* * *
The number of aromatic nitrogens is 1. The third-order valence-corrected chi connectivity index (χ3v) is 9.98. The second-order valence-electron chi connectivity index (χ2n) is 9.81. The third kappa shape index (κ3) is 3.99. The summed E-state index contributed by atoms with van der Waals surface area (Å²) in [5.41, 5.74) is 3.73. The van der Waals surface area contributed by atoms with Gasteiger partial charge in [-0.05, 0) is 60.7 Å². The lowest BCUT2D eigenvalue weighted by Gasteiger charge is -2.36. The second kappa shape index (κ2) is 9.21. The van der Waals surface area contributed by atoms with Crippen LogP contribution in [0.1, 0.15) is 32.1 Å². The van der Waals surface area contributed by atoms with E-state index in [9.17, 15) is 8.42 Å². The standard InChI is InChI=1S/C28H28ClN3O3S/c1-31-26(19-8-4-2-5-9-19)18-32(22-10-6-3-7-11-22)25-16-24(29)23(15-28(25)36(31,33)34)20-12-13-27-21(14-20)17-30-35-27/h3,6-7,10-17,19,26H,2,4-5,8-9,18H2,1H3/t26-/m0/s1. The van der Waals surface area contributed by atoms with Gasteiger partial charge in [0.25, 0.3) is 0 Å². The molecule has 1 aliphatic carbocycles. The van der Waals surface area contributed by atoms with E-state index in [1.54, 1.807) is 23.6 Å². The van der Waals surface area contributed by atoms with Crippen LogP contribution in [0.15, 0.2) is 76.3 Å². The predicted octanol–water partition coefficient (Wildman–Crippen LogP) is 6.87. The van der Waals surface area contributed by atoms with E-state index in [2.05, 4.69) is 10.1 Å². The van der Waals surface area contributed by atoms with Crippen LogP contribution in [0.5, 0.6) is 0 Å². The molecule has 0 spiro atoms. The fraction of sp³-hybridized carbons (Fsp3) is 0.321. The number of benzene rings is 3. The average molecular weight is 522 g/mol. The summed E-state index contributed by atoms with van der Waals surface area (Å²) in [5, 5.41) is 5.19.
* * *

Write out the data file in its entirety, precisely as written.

The number of aromatic nitrogens is 1. The third-order valence-corrected chi connectivity index (χ3v) is 9.98. The second-order valence-electron chi connectivity index (χ2n) is 9.81. The third kappa shape index (κ3) is 3.99. The summed E-state index contributed by atoms with van der Waals surface area (Å²) in [5.41, 5.74) is 3.73. The van der Waals surface area contributed by atoms with Gasteiger partial charge in [-0.05, 0) is 60.7 Å². The lowest BCUT2D eigenvalue weighted by Gasteiger charge is -2.36. The second kappa shape index (κ2) is 9.21. The van der Waals surface area contributed by atoms with Crippen LogP contribution in [0.1, 0.15) is 32.1 Å². The van der Waals surface area contributed by atoms with E-state index in [9.17, 15) is 8.42 Å². The standard InChI is InChI=1S/C28H28ClN3O3S/c1-31-26(19-8-4-2-5-9-19)18-32(22-10-6-3-7-11-22)25-16-24(29)23(15-28(25)36(31,33)34)20-12-13-27-21(14-20)17-30-35-27/h3,6-7,10-17,19,26H,2,4-5,8-9,18H2,1H3/t26-/m0/s1. The van der Waals surface area contributed by atoms with Gasteiger partial charge in [0.25, 0.3) is 0 Å². The molecule has 1 aliphatic carbocycles. The van der Waals surface area contributed by atoms with E-state index in [1.54, 1.807) is 23.6 Å². The van der Waals surface area contributed by atoms with Crippen LogP contribution in [0.15, 0.2) is 76.3 Å². The predicted octanol–water partition coefficient (Wildman–Crippen LogP) is 6.87. The van der Waals surface area contributed by atoms with E-state index in [2.05, 4.69) is 10.1 Å². The van der Waals surface area contributed by atoms with Crippen LogP contribution in [0.5, 0.6) is 0 Å². The molecule has 0 spiro atoms. The fraction of sp³-hybridized carbons (Fsp3) is 0.321. The number of benzene rings is 3. The average molecular weight is 522 g/mol. The summed E-state index contributed by atoms with van der Waals surface area (Å²) in [5, 5.41) is 5.19.